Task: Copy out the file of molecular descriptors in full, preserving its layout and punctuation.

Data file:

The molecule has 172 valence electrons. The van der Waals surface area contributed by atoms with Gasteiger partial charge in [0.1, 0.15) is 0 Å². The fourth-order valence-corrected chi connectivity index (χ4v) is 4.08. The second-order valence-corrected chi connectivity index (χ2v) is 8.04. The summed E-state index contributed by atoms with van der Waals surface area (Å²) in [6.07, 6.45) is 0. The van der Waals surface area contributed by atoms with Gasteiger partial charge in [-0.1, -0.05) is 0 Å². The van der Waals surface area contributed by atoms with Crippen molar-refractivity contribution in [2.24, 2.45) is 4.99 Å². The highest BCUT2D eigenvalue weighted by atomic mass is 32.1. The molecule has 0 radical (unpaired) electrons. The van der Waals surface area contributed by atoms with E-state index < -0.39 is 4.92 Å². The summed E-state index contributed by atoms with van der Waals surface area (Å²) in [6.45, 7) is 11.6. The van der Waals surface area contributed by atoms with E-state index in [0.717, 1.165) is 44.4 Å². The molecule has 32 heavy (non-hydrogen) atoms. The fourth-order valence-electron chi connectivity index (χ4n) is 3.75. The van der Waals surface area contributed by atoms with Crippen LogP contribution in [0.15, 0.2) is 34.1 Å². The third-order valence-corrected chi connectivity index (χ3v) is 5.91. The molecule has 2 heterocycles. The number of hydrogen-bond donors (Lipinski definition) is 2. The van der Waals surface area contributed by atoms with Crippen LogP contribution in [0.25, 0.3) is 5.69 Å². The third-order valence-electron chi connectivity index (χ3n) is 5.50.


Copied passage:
The molecule has 172 valence electrons. The van der Waals surface area contributed by atoms with Gasteiger partial charge in [0.1, 0.15) is 0 Å². The fourth-order valence-corrected chi connectivity index (χ4v) is 4.08. The second-order valence-corrected chi connectivity index (χ2v) is 8.04. The summed E-state index contributed by atoms with van der Waals surface area (Å²) in [6.07, 6.45) is 0. The van der Waals surface area contributed by atoms with Gasteiger partial charge in [-0.1, -0.05) is 0 Å². The van der Waals surface area contributed by atoms with Crippen molar-refractivity contribution in [2.24, 2.45) is 4.99 Å². The highest BCUT2D eigenvalue weighted by atomic mass is 32.1. The molecule has 0 radical (unpaired) electrons. The van der Waals surface area contributed by atoms with E-state index < -0.39 is 4.92 Å². The summed E-state index contributed by atoms with van der Waals surface area (Å²) in [6.45, 7) is 11.6. The van der Waals surface area contributed by atoms with E-state index in [0.717, 1.165) is 44.4 Å². The molecule has 32 heavy (non-hydrogen) atoms. The fourth-order valence-electron chi connectivity index (χ4n) is 3.75. The van der Waals surface area contributed by atoms with Crippen LogP contribution in [0.15, 0.2) is 34.1 Å². The third-order valence-corrected chi connectivity index (χ3v) is 5.91. The molecule has 2 heterocycles. The number of hydrogen-bond donors (Lipinski definition) is 2. The van der Waals surface area contributed by atoms with Crippen LogP contribution in [0.25, 0.3) is 5.69 Å². The third-order valence-electron chi connectivity index (χ3n) is 5.50.